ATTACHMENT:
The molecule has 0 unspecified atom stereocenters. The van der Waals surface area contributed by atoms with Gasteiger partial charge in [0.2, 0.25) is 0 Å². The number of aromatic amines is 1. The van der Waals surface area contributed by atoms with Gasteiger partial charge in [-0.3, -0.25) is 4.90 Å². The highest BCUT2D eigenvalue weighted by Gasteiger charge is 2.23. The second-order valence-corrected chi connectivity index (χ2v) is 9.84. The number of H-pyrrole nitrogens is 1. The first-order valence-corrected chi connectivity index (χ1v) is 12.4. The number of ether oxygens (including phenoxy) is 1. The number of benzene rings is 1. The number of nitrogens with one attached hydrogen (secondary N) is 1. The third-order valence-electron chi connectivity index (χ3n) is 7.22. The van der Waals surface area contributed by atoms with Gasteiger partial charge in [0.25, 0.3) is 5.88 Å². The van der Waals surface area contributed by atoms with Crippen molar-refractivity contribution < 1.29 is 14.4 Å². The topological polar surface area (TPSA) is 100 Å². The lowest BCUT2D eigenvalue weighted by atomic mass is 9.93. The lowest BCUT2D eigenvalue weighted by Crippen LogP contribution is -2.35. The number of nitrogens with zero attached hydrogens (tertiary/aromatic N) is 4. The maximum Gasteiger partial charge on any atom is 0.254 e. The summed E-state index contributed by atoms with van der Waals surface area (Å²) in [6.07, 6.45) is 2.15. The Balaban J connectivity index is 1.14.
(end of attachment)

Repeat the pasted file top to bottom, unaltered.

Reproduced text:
The molecule has 0 unspecified atom stereocenters. The van der Waals surface area contributed by atoms with Gasteiger partial charge in [0.2, 0.25) is 0 Å². The number of aromatic amines is 1. The van der Waals surface area contributed by atoms with Gasteiger partial charge in [-0.3, -0.25) is 4.90 Å². The highest BCUT2D eigenvalue weighted by Gasteiger charge is 2.23. The second-order valence-corrected chi connectivity index (χ2v) is 9.84. The number of H-pyrrole nitrogens is 1. The first-order valence-corrected chi connectivity index (χ1v) is 12.4. The number of ether oxygens (including phenoxy) is 1. The number of benzene rings is 1. The number of nitrogens with one attached hydrogen (secondary N) is 1. The third-order valence-electron chi connectivity index (χ3n) is 7.22. The van der Waals surface area contributed by atoms with Gasteiger partial charge in [0.25, 0.3) is 5.88 Å². The van der Waals surface area contributed by atoms with Crippen molar-refractivity contribution < 1.29 is 14.4 Å². The topological polar surface area (TPSA) is 100 Å². The lowest BCUT2D eigenvalue weighted by atomic mass is 9.93. The lowest BCUT2D eigenvalue weighted by Crippen LogP contribution is -2.35. The number of nitrogens with zero attached hydrogens (tertiary/aromatic N) is 4. The maximum Gasteiger partial charge on any atom is 0.254 e. The summed E-state index contributed by atoms with van der Waals surface area (Å²) in [6.07, 6.45) is 2.15. The Balaban J connectivity index is 1.14.